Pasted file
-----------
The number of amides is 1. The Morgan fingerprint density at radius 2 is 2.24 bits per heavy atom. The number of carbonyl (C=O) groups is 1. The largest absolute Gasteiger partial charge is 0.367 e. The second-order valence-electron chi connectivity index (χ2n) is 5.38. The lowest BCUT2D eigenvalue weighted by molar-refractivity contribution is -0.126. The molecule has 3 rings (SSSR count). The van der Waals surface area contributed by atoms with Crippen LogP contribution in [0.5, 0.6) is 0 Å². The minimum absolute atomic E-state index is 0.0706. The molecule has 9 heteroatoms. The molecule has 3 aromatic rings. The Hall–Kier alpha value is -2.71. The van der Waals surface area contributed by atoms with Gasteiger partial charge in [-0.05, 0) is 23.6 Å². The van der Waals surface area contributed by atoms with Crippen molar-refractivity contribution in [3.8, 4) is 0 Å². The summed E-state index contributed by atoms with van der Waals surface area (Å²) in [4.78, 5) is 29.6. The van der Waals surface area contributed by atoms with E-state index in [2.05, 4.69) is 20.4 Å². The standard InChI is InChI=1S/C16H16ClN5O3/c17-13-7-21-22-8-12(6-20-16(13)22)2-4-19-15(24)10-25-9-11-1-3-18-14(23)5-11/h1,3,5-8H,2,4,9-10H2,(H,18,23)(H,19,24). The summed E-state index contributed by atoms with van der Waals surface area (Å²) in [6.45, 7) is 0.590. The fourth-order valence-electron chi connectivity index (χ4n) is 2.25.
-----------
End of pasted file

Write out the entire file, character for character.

The number of amides is 1. The Morgan fingerprint density at radius 2 is 2.24 bits per heavy atom. The number of carbonyl (C=O) groups is 1. The largest absolute Gasteiger partial charge is 0.367 e. The second-order valence-electron chi connectivity index (χ2n) is 5.38. The lowest BCUT2D eigenvalue weighted by molar-refractivity contribution is -0.126. The molecule has 3 rings (SSSR count). The van der Waals surface area contributed by atoms with Crippen LogP contribution in [0.5, 0.6) is 0 Å². The minimum absolute atomic E-state index is 0.0706. The molecule has 9 heteroatoms. The molecule has 3 aromatic rings. The Hall–Kier alpha value is -2.71. The van der Waals surface area contributed by atoms with Gasteiger partial charge in [-0.05, 0) is 23.6 Å². The van der Waals surface area contributed by atoms with Crippen molar-refractivity contribution in [3.8, 4) is 0 Å². The summed E-state index contributed by atoms with van der Waals surface area (Å²) in [4.78, 5) is 29.6. The van der Waals surface area contributed by atoms with E-state index in [2.05, 4.69) is 20.4 Å². The standard InChI is InChI=1S/C16H16ClN5O3/c17-13-7-21-22-8-12(6-20-16(13)22)2-4-19-15(24)10-25-9-11-1-3-18-14(23)5-11/h1,3,5-8H,2,4,9-10H2,(H,18,23)(H,19,24). The summed E-state index contributed by atoms with van der Waals surface area (Å²) in [6.45, 7) is 0.590. The fourth-order valence-electron chi connectivity index (χ4n) is 2.25.